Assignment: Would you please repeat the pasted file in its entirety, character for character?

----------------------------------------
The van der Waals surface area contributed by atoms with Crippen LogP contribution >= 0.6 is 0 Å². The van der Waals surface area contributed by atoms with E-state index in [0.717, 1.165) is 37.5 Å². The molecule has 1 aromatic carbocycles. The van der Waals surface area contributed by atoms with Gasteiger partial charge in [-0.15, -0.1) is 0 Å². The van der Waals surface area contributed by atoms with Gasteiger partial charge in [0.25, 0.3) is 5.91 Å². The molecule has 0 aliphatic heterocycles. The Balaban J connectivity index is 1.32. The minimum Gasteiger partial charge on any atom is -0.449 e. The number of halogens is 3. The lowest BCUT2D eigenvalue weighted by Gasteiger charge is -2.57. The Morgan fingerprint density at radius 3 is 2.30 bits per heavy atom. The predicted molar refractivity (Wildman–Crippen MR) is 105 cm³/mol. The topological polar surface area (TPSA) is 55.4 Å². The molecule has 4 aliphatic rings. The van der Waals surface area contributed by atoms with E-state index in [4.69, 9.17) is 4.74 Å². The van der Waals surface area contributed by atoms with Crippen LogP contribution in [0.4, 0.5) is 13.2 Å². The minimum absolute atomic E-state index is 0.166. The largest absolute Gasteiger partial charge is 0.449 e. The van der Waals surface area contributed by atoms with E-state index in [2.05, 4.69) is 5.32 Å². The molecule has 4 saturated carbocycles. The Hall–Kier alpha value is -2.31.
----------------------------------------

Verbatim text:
The van der Waals surface area contributed by atoms with Crippen LogP contribution >= 0.6 is 0 Å². The van der Waals surface area contributed by atoms with E-state index in [0.717, 1.165) is 37.5 Å². The molecule has 1 aromatic carbocycles. The van der Waals surface area contributed by atoms with Gasteiger partial charge in [-0.15, -0.1) is 0 Å². The van der Waals surface area contributed by atoms with Gasteiger partial charge in [0.25, 0.3) is 5.91 Å². The molecule has 0 aliphatic heterocycles. The Balaban J connectivity index is 1.32. The minimum Gasteiger partial charge on any atom is -0.449 e. The number of halogens is 3. The lowest BCUT2D eigenvalue weighted by Gasteiger charge is -2.57. The Morgan fingerprint density at radius 3 is 2.30 bits per heavy atom. The predicted molar refractivity (Wildman–Crippen MR) is 105 cm³/mol. The topological polar surface area (TPSA) is 55.4 Å². The molecule has 4 aliphatic rings. The van der Waals surface area contributed by atoms with E-state index in [4.69, 9.17) is 4.74 Å². The van der Waals surface area contributed by atoms with Crippen LogP contribution in [0.4, 0.5) is 13.2 Å². The minimum absolute atomic E-state index is 0.166. The largest absolute Gasteiger partial charge is 0.449 e. The van der Waals surface area contributed by atoms with E-state index in [2.05, 4.69) is 5.32 Å². The molecule has 4 saturated carbocycles. The Hall–Kier alpha value is -2.31.